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Faculty Profiles: At the Intersection of Biology and Chemistry

A person works in the Biochemistry lab

By Vivian Mason

The Department of Biochemistry and Molecular Biology is an integral part of the F. Edward Hébert School of Medicine at the Uniformed Services University of the Health Sciences (USU). This dynamic department examines how biological molecules interact to drive the highly complex cellular processes of diverse living organisms. Eleven faculty members are actively engaged in teaching and conducting research in areas that include a broad spectrum of modern biochemistry, structural biology, biophysics, cell biology, cancer, neuroscience, proteomics, genetics and genomics, among others. 

The multidisciplinary nature of both biochemistry and molecular biology creates excitement in exploring the following areas: gene regulation, sphingolipid metabolism, human multidrug transporters, unusual metalloenzymes in anaerobic metabolism, RNA splicing, mitochondrial quality control, secretory pathway protein quality control and protein trafficking, among others. Thus, studying medicine, health, and disease from a molecular perspective can lead to fascinating insights and discoveries.

Three department faculty members―Yuanyi Feng, M.D., Ph.D.; Jeremy Rotty, Ph.D.; and Prasanna Satpute-Krishnan, Ph.D.―offer stimulating research specialization areas that awaken student imagination, assist in developing pioneering work, provide valued leadership/ training/mentorship to next-generation professionals, and encourage university collaborations. 

Yuanyi Feng, M.D., Ph.D., 

is associate professor of Biochemistry, as well as a developmental cell biologist whose research focuses on cerebral cortical neurogenesis, genome stability and cell differentiation, and neuroprogenitor vascular interaction. Although the recipient of a Ph.D. in molecular biophysics, her diverse background includes combining an interest in biochemistry and molecular biology with clinical medicine. Dr. Feng has also worked in a genetics lab where she studied genetic mutations that caused congenital brain disorders. 

“I enjoy learning and solving questions and medical-related mysteries. Research is never boring,” she says. “You always have new questions that come up. You always have something interesting to follow, and I really enjoy that. Research is very difficult. There’s a lot of frustration. But, it’s exciting and satisfying, too.” 

A portrait photo of Dr. Feng
Yuanyi Feng, M.D., Ph.D. [Image credit: Courtesy of USU]

As a scientist, she’s also interested in medical school education. Dr. Feng not only loves the idea of educating future doctors, but also teaching and combining it with research. She wants to bring new knowledge and concepts through her teaching. “I try to incorporate,” she adds, “a little insight from my research so that students are aware of the future of medicine. Through my work, I realize how my genetic background can contribute to helping with disease and treatment.”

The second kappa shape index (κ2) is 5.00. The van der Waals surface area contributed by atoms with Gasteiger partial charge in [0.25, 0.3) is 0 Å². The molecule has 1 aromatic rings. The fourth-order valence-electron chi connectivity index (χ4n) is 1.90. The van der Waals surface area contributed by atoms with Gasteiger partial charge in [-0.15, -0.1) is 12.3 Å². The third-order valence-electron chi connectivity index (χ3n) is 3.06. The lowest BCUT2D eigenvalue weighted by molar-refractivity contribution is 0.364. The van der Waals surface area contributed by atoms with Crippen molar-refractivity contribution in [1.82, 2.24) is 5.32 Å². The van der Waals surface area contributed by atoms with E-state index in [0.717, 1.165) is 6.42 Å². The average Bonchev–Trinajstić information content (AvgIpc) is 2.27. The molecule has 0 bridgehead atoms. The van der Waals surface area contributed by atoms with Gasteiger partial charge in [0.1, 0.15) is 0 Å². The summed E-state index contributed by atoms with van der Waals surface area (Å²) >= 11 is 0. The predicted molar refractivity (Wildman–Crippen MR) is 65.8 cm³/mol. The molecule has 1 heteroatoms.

However, her primary area of study is genetic mutations and the cerebral cortex, and how neurons are correctly made. If neurons aren’t made correctly, they can lead to neuropsychiatric and/or neurodegenerative disease risks, such as schizophrenia, obsessive compulsive disorder, ADHD (attention deficit hyperactivity disorder), and autism. 

Dr. Feng wants to include molecular techniques along with studying human diseases because it affects life quality and productivity. She notes, “Studying the genetic basis of diseases is quite satisfying. It’s important because it helps to better identify the pathogenesis to develop more effective treatments.”

Jeremy Rotty, Ph.D., 

is assistant professor of Biochemistry and a cell biologist. His research interests include cell migration and immunology. He studies the cytoskeleton to gain insight into immune cell migration. Dr. Rotty received an R01 award from the National Institutes of Health/National Institute of General Medical Sciences for “Extracellular Matrix Sensing in Cellular Signaling, Migration, and Wound Repair.”

“Throughout my career,” he explains, “I’ve always been interested in how cells move, their environment, and how they respond to whatever cues they’re receiving. I was really fascinated by cell migration and how aspects of the cell drive these behaviors. Eventually, I started thinking about immune cells and immunology, specifically macrophages and how they change their activities in response to what they find wherever they’re recruited.”

A portrait photo of Dr. Roddy
Jeremy Rotty, Ph.D. [Image credit: Courtesy of USU]

What really captured his interest was how macrophages respond to their microenvironment. So, Dr. Rotty decided to build his research along the lines of what he was not only interested in, but also on human elements that may potentially have an impact on disease and physiological processes. His recently-formed lab is essentially a cell biology lab that explores the processes in living cells. Running a lab is challenging, but he still tries to have a broad view. He adds, “You can’t be too rigid in your focus. You have to go where the science leads you and that can look different five years down the line.